Summer is my favorite time of year—sunny days and the freedom from heavy clothes and boots. Even though I live in the South, I complain and gripe every year about the arrival of Fall and Winter. When others get excited about dropping temperatures and say they love the weather, I frown and declare that I want my summer back. I blame my poor attitude on Seasonal Affective Disorder (SAD) that comes with fewer daylight hours and inclement weather that keeps me housebound. I blame it on autumn memories of loss—hospital vigils and cemeteries. I blame it on cold hands and feet from the dropping temperatures and dry eyes and skin from the furnace heat. My head tells me the natural cycle of spring, summer, fall, winter are necessary for the earth to function as intended, but my body wants bright sunshine and heat.Almost seventy Falls and Winters have come and gone in my life, and Lord willing, I hope to enjoy more in the years to come. Just as the seasons of nature change, so do the seasons of life. It occurs to me that I am in the Fall of my life and I am reminded of the Bible verse from Ecclesiastes 3:1: “For everything there is a season, a time for every activity under heaven.”
It’s way past time for me to discard my gloomy face that shows up around September 21 and embrace the six months until Spring. In many ways these are the best days of my life and I need to look for the positives, instead of the negatives, in the seasons of nature and the seasons of my life. So here goes:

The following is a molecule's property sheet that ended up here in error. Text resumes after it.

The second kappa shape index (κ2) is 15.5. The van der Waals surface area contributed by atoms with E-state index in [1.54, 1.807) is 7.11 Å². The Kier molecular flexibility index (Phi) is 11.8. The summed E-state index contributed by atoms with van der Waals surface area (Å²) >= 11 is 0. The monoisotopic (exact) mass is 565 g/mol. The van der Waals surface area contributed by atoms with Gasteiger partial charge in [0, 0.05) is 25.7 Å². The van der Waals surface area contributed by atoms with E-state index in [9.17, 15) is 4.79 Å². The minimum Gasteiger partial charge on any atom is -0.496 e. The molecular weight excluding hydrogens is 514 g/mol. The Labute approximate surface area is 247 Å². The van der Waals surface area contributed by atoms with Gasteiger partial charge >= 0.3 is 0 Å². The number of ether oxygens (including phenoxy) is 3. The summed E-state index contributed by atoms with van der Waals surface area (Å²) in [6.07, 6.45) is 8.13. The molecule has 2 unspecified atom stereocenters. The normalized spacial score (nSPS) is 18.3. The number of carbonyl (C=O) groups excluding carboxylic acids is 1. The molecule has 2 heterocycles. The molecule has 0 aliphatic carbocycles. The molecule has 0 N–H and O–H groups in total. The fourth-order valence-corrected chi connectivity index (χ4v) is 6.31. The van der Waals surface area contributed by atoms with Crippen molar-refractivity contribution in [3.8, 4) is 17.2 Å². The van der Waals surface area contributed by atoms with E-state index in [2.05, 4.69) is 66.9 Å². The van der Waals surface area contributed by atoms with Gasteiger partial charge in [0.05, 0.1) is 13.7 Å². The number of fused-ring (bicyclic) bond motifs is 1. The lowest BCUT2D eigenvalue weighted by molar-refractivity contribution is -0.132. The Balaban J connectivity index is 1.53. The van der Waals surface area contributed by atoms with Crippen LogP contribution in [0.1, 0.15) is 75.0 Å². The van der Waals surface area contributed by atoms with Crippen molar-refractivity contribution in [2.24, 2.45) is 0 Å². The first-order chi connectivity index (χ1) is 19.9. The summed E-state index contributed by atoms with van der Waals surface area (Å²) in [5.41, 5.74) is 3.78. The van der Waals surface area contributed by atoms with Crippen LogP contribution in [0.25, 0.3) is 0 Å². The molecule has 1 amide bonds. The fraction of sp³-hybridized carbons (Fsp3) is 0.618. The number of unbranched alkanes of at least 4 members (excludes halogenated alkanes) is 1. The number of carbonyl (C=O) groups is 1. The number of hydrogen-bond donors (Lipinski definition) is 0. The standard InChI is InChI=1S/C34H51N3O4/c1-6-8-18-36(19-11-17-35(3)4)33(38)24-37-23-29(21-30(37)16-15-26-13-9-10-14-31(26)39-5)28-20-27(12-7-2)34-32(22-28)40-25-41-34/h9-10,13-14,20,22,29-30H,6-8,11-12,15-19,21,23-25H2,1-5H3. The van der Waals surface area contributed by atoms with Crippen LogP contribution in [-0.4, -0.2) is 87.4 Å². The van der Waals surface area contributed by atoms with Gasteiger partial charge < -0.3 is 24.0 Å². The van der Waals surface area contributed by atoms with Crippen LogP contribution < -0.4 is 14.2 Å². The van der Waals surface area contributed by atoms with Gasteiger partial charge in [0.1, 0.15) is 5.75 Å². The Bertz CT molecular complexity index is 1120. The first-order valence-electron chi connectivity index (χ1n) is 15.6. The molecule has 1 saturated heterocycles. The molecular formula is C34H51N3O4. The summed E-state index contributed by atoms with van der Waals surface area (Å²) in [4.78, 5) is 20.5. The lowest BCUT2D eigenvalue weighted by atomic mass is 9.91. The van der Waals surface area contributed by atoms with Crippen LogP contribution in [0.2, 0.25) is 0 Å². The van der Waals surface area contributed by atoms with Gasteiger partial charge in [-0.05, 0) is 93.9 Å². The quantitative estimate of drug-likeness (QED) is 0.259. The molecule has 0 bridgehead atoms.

Season of Fall: Colorful leaves, a cozy fireplace, an electric blanket, hot cider or tea with a piece of sweet potato pie. The end of Daylight Savings Time —less daylight in the evening, but more in the morning— gives me an extra hour of sleep and the motivation to get an earlier start to my day. I also love the emphasis on a bountiful harvest and Thanksgiving.Season of Life: More time for writing, more opportunities to share my journey, fewer financial responsibilities, more time for prayer and contemplation, time to enjoy the grandchildren, cooking less, date nights with Charles, and the good health to enjoy these many blessings and opportunities. This Fall will be a time for reflection and rejoicing over every season of life.
The song I think about every October is Autumn Leaves, originally a French tune made popular in America when Johnny Mercer wrote the Lyrics in 1947. This year I am rejoicing in the words from that song: “The falling leaves drift by my window, the autumn leaves of red and gold.”